Originally posted on The Trek on November 1st, 2016
One of my most memorable days would be the day my husband and I, later followed by our hiking buddy at the time Hollywood, pulled off our first big hiking day. We hiked a 26.2 mile day (exact marathon mileage), from Groundhog Creek Shelter all the way into Hot Springs, NC. At that point, the most I had ever hiked was 16.3 miles (oh yes, those decimal points count!), and we were hiking an average of 11.7 miles per day with 4 zeros already under our belts. We were just getting our hiker legs and one bad evening led to the decision to cover all the miles necessary to get into town.
April 22nd 2016 – The Decision:
We had stayed the previous night at Davenport Gap Shelter which is the last shelter in the Smoky’s (the weird one down the hill with the fence surrounding it). We woke up a bit cranky since someone had left sunflower seeds in their pack overnight which was hung up over ours. My husband had acquired a hole in his pack and rain pants because of it, and mine was now full of chewed up, empty shells (thanks mice)! We had a box to pick up from Standing Bear Farm, so we made a pit stop at Green Corner Road.
When there’s beer, there’s me doing a whole lot of “not hiking,” so there was a minor delay after arriving at Standing Bear where we enjoyed some brewskies with some other hiker buddies, and even more so when the sky started dumping rain. The monsoon eventually turned to a drizzle, so we utilized this window to cover the 7 miles to Groundhog Creek Shelter. A few miles in, the rain started dumping again, but we were relieved to approach the shelter sign stating that we should be able to dry off about a quarter of a mile down the hill.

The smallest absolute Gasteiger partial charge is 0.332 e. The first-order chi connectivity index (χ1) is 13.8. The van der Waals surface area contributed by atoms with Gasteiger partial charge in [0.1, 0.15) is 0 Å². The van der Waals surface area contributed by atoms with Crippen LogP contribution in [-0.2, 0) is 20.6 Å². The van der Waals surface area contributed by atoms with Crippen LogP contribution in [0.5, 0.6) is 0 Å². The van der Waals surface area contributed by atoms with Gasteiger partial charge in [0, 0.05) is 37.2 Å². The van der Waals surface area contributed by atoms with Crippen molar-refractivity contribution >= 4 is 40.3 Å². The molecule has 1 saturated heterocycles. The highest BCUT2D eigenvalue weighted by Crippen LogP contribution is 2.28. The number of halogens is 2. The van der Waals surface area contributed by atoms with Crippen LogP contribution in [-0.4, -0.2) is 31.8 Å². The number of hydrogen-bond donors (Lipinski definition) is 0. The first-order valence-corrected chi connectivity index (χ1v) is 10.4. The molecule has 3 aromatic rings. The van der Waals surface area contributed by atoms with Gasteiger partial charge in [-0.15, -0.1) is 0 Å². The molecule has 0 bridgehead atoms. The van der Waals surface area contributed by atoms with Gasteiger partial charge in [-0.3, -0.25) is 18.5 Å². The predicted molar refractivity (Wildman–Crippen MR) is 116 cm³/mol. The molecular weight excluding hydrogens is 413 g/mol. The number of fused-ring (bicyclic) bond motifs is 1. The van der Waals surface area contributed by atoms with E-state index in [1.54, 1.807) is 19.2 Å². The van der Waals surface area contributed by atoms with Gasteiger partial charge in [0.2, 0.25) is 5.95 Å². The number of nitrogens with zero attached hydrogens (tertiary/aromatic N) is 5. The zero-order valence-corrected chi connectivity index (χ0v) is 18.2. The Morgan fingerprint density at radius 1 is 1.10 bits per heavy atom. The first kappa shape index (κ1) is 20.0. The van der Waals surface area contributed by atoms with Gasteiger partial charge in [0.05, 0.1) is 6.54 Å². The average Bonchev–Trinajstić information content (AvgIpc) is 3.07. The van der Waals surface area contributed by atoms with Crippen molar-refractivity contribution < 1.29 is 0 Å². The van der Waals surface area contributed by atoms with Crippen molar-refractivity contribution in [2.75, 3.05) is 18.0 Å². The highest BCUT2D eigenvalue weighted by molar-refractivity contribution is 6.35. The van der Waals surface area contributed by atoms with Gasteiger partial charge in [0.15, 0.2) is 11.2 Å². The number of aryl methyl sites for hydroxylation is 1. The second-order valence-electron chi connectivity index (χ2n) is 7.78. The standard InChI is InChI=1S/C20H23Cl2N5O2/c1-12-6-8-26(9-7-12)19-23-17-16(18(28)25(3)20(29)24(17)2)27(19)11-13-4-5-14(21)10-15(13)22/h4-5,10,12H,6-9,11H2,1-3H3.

The shelter was crazy full and looked like a meat locker with all the bags, jackets, and various other gear dangling from the ceiling to dry. Sopping wet, we set up our tent doing our best not to get the inside drenched, running back and forth, up and down the hill to the shelter to grab our gear. We were so tired, wet, and frustrated that we skipped dinner, and bundled up in our sleeping bags in the buff to try to warm up. This was short lived when we noticed minor flooding in our tent followed by a cracking noise from above us. A hiker named Caveman started yelling in his thick Brooklyn-accent, “There’s a widow maker dangling from the tree!” and that he was going to try and knock it down. My husband investigated, and discovered it wasn’t directly above us, and that Caveman decided to end his mission on removing it, so we went back to our sleeping struggle. Then and there, we decided that we would wake up early and make our best attempt to get somewhere dry in the morning.
“In three words I can sum up everything I’ve learned about life. It goes on.” – Robert Frost
April 23rd 2016 – Marathon Day:
It was 5 am and we did our best to pack up our soggy gear quickly and quietly. We felt damp, tired, and broken. We had previously read on social media about how beautiful Max Patch Summit was, only to arrive to a thick fog. It was so thick that you couldn’t see 3 yards in front of you, and it felt like walking on a different planet.